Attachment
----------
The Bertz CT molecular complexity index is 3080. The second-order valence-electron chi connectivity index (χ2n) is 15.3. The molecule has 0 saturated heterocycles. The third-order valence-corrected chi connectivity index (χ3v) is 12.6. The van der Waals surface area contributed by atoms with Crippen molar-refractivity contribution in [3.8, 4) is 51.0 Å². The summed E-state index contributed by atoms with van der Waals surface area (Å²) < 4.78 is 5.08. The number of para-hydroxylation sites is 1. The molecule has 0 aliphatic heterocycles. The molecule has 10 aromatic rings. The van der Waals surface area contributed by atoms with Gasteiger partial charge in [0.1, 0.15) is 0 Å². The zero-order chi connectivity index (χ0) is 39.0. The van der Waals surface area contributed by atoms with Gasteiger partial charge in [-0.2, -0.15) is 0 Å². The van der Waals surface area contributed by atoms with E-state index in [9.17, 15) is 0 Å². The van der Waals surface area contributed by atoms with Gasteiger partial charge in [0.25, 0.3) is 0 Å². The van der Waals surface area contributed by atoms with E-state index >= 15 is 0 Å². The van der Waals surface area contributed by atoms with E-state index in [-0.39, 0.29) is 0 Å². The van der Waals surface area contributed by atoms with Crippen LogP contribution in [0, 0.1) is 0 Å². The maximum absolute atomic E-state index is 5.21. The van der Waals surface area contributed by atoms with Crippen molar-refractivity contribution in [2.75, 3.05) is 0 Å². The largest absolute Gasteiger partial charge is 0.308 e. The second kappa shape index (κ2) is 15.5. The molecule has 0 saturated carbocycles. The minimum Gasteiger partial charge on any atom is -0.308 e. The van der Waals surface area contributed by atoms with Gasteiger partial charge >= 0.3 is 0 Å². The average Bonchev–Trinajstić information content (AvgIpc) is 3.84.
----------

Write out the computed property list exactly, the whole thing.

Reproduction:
The Bertz CT molecular complexity index is 3080. The second-order valence-electron chi connectivity index (χ2n) is 15.3. The molecule has 0 saturated heterocycles. The third-order valence-corrected chi connectivity index (χ3v) is 12.6. The van der Waals surface area contributed by atoms with Crippen molar-refractivity contribution in [3.8, 4) is 51.0 Å². The summed E-state index contributed by atoms with van der Waals surface area (Å²) < 4.78 is 5.08. The number of para-hydroxylation sites is 1. The molecule has 0 aliphatic heterocycles. The molecule has 10 aromatic rings. The van der Waals surface area contributed by atoms with Gasteiger partial charge in [0.1, 0.15) is 0 Å². The zero-order chi connectivity index (χ0) is 39.0. The van der Waals surface area contributed by atoms with Gasteiger partial charge in [-0.2, -0.15) is 0 Å². The van der Waals surface area contributed by atoms with E-state index in [9.17, 15) is 0 Å². The van der Waals surface area contributed by atoms with Gasteiger partial charge in [0.25, 0.3) is 0 Å². The van der Waals surface area contributed by atoms with E-state index >= 15 is 0 Å². The van der Waals surface area contributed by atoms with E-state index in [-0.39, 0.29) is 0 Å². The van der Waals surface area contributed by atoms with Crippen LogP contribution in [0, 0.1) is 0 Å². The maximum absolute atomic E-state index is 5.21. The van der Waals surface area contributed by atoms with Crippen molar-refractivity contribution in [2.75, 3.05) is 0 Å². The largest absolute Gasteiger partial charge is 0.308 e. The second kappa shape index (κ2) is 15.5. The molecule has 0 saturated carbocycles. The minimum Gasteiger partial charge on any atom is -0.308 e. The van der Waals surface area contributed by atoms with Gasteiger partial charge >= 0.3 is 0 Å². The average Bonchev–Trinajstić information content (AvgIpc) is 3.84.